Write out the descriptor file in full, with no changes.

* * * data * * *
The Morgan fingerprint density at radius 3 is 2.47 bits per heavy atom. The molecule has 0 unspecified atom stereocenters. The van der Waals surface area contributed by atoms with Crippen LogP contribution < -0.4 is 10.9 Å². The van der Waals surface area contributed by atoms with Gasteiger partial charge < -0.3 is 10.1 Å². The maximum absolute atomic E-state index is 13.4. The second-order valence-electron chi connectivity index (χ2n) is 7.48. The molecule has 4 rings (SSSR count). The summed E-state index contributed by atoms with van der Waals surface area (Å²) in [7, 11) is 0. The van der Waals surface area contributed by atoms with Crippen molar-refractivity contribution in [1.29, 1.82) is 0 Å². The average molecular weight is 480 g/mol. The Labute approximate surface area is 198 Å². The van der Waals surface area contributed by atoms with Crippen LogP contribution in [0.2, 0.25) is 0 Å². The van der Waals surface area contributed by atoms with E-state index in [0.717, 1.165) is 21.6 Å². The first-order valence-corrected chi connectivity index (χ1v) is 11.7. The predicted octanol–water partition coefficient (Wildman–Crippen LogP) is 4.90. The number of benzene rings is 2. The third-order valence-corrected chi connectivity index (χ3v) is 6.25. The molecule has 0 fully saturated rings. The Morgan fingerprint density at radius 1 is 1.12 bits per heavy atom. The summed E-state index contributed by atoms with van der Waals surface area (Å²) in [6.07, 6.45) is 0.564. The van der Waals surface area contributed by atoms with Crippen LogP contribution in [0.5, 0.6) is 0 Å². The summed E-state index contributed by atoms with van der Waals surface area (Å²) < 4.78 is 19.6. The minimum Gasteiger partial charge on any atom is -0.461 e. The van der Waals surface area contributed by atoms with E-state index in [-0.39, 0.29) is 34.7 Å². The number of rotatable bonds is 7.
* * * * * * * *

The Morgan fingerprint density at radius 3 is 2.47 bits per heavy atom. The molecule has 0 unspecified atom stereocenters. The van der Waals surface area contributed by atoms with Crippen LogP contribution < -0.4 is 10.9 Å². The van der Waals surface area contributed by atoms with Gasteiger partial charge < -0.3 is 10.1 Å². The maximum absolute atomic E-state index is 13.4. The second-order valence-electron chi connectivity index (χ2n) is 7.48. The molecule has 4 rings (SSSR count). The summed E-state index contributed by atoms with van der Waals surface area (Å²) in [7, 11) is 0. The van der Waals surface area contributed by atoms with Crippen molar-refractivity contribution in [1.29, 1.82) is 0 Å². The average molecular weight is 480 g/mol. The Labute approximate surface area is 198 Å². The van der Waals surface area contributed by atoms with Crippen LogP contribution in [0.2, 0.25) is 0 Å². The van der Waals surface area contributed by atoms with E-state index in [0.717, 1.165) is 21.6 Å². The first-order valence-corrected chi connectivity index (χ1v) is 11.7. The predicted octanol–water partition coefficient (Wildman–Crippen LogP) is 4.90. The number of benzene rings is 2. The third-order valence-corrected chi connectivity index (χ3v) is 6.25. The molecule has 0 fully saturated rings. The Morgan fingerprint density at radius 1 is 1.12 bits per heavy atom. The summed E-state index contributed by atoms with van der Waals surface area (Å²) in [6.07, 6.45) is 0.564. The van der Waals surface area contributed by atoms with Crippen LogP contribution in [0.5, 0.6) is 0 Å². The summed E-state index contributed by atoms with van der Waals surface area (Å²) < 4.78 is 19.6. The minimum Gasteiger partial charge on any atom is -0.461 e. The van der Waals surface area contributed by atoms with E-state index in [-0.39, 0.29) is 34.7 Å². The number of rotatable bonds is 7.